The Russian tactical nuclear arsenal is amazingly diverse. According to the 2017 Defense Intelligence Agency report on Russia Military Power, Russian tactical nuclear weapons “…include air-to-surface missiles, short-range ballistic missiles, gravity bombs, and depth charges for medium-range bombers, tactical bombers, and naval aviation, as well as anti-ship, anti-submarine, and anti-aircraft missiles, and torpedoes for surface ships and submarines. There may also be warheads remaining for surface-to-air and other aerospace defense missile systems.” Additional types of tactical nuclear weapons are reported in the Russian press including nuclear artillery and this was confirmed by Assistant Secretary of Defense James A. Anderson.

The 2018 Nuclear Posture Review confirmed much of the Russian press reports about the diversity of its non-strategic nuclear weapons and even revealed some types of Russian non-strategic nuclear weapons capability not previously reported in open sources.

Russian Hypersonic Missiles

Russian hypersonic missile programs announced by the Russian government or reported in state media include:

  • The KH-32, an already operational near hypersonic nuclear-capable cruise missile (reported maximum speed from Mach 4 to Mach 5), with a range of 1,000-km.
  • The already operational Iskander-M and the improved Iskander-M nuclear capable “aeroballistic” missiles with a reported maximum range of 700 to 1,000-km.
  • A now operational “high-precision hypersonic aircraft missile system” called the Kinzhal, which is capable of “delivering nuclear and conventional warheads in a range of over 2,000-km.” The Chief of the Russian Aerospace Force (Air Force) called it an “aeroballistic missile.” It is reportedly a derivative of the Iskander-M. In 2018, the Deputy Russian Defense Minister Yuri Borisov said that ten Kinzhals are operational on the Mig-31 fighters and TASS, the main official Russian news agency, reports that an “aeroballistic missile”, obviously the Kinzhal, will be carried by the Su-34 long-range strike fighter. State-run TASS and Sputnik News report that the Backfire bomber will also carry the Kinzhal.
  • A smaller version of the Kinzhal to be carried by the Su-57 fighter aircraft.
  • The Avangard nuclear-armed intercontinental hypersonic boost-glide vehicle, which Putin characterizes as "A real technological breakthrough," which he said, "has been successfully tested." TASS says it has a two-megaton warhead. In June 2018, President Putin said it was in serial production. The Russians have said that it will be operational in 2019.
  • The Tsirkon, a powered nuclear-capable hypersonic cruise missile, which Putin says has a range of over 1,000-km and a speed of Mach 9. A retired Russian admiral says the range is 2,000-km. It will be operational in a few years, perhaps sooner.

In addition to these hypersonic missile programs, Russia is reportedly developing the KH-MT, which is reported to be a “ram-jet powered hypersonic design apparently intended for internal carriage [on the Tu-95MSM bomber].” There are reports that the Russian nuclear-powered cruise missile, the 9M730 Burevestnik, one of Putin’s nuclear superweapons, is a hypersonic missile. This is possible but much more difficult to build than a subsonic or a supersonic nuclear-powered cruise missile. In February 2019, President Putin spoke about Russia deploying two types of ground-launched hypersonic missiles within two years.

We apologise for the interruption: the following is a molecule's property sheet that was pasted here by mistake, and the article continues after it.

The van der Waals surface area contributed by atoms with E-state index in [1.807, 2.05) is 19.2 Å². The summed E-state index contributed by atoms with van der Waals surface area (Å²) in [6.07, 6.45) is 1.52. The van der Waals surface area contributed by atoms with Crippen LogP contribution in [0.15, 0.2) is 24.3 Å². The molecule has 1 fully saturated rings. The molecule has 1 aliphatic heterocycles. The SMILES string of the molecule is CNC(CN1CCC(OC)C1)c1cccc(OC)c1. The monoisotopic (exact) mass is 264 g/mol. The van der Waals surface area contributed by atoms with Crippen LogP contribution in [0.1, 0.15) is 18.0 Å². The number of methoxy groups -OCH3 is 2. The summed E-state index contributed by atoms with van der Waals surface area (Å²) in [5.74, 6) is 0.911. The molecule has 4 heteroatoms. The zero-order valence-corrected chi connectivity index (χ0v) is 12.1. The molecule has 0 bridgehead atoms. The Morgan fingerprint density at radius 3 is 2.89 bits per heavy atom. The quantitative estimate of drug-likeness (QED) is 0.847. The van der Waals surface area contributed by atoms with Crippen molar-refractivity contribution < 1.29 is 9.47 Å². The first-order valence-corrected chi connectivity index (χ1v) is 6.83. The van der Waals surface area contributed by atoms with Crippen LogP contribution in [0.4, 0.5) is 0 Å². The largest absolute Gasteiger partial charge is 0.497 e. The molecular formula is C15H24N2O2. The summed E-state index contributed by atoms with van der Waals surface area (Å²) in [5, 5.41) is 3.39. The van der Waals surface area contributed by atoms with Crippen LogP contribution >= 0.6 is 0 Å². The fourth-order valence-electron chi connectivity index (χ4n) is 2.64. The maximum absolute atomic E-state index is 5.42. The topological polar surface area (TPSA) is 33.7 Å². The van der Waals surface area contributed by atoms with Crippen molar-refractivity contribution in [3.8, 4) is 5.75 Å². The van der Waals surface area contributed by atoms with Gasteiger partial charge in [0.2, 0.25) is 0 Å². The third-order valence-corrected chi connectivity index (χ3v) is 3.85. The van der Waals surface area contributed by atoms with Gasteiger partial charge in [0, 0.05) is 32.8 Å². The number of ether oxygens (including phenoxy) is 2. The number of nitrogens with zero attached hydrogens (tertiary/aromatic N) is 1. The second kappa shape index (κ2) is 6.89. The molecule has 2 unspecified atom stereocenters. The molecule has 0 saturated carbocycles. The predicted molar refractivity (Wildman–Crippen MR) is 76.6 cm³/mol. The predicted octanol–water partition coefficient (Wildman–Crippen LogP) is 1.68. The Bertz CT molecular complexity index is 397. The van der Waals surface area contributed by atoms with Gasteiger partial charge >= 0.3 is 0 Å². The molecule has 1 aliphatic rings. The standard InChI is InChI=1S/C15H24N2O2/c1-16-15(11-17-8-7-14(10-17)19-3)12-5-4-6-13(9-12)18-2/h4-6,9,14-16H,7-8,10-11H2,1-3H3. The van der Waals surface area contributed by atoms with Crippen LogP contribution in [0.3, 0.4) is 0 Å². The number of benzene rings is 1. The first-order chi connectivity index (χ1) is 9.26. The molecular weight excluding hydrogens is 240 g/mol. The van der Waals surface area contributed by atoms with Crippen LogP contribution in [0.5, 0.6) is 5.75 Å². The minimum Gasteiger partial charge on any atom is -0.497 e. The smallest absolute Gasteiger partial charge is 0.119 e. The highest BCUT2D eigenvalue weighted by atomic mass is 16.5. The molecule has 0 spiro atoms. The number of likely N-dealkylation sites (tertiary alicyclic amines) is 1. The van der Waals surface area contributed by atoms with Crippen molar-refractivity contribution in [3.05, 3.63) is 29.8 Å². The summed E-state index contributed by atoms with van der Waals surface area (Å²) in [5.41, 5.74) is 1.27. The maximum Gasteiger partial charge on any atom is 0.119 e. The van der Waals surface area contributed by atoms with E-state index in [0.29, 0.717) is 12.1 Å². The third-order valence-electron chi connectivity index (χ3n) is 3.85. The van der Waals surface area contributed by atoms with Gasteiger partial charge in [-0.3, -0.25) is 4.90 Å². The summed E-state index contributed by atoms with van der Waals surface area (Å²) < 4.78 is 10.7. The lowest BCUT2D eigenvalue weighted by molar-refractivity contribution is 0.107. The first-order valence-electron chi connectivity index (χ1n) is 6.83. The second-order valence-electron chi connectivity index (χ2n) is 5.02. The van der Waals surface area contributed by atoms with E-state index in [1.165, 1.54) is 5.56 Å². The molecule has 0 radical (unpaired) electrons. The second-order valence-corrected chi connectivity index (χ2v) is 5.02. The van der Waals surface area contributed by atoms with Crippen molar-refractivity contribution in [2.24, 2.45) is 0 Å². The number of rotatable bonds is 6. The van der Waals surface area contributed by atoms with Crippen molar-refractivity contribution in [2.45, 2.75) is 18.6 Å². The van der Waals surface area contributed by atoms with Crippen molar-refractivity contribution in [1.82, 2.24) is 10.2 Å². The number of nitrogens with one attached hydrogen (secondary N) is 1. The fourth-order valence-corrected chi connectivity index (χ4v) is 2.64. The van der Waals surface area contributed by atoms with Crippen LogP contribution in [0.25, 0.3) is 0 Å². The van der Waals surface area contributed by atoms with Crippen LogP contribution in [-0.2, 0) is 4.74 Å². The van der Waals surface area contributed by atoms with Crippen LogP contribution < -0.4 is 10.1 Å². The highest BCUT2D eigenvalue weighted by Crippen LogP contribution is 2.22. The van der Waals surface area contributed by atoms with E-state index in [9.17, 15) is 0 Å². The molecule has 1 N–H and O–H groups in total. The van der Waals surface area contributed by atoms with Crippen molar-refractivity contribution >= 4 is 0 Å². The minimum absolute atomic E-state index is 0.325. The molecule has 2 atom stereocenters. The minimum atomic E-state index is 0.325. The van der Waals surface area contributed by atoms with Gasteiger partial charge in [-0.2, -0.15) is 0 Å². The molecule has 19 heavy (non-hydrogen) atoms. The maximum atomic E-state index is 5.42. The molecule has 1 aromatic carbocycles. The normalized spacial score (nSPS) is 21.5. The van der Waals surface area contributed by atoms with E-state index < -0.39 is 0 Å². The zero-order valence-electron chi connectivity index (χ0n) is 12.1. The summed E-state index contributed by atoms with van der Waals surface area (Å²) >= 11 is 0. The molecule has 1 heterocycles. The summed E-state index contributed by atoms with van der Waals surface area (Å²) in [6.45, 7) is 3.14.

A Russian press report suggested that Russia may develop an intermediate-range ground-launched missile which combines a new first stage rocket with the Kinzhal maneuvering missile as its second stage.

There may be other Russian hypersonic missile programs under development that have not been reported in open sources.

New START Verification Permits Large Scale Cheating

The New START Treaty permits a reduced number of inspections compared to START. However, no inspection allowed under New START can prove a substantive violation because of the lack of attribution rules. Attribution rules say a missile type counts at a specific number of warheads, and any missile found containing more violates the Treaty.

The almost complete elimination of the START Treaty mobile ICBM verification regime in the New START Treaty results in an inability to verify the number of deployed mobile ICBMs and warheads, and, hence, the total number of deployed ICBMs and deployed warheads.

The almost complete elimination of the telemetry provisions of the START Treaty likely makes our understanding of new Russian missiles characteristics far inferior to what it was under START.

Unless there is a strong push for Russian New START compliance from the Department of Defense, the career bureaucracy in the Department of State has a virtual veto on the public disclosure of New START Treaty violations.

There are many statements by the Commander of the Strategic Missile Force Colonel General Sergei Karakayev that Russia has 400 ICBMs which he says are on “combat alert”  which implies a covert force.

The Russian state media have repeatedly reported that improvements to the Backfire bomber have given it capabilities that have turned it into a heavy bomber under New START. It is not declared as one.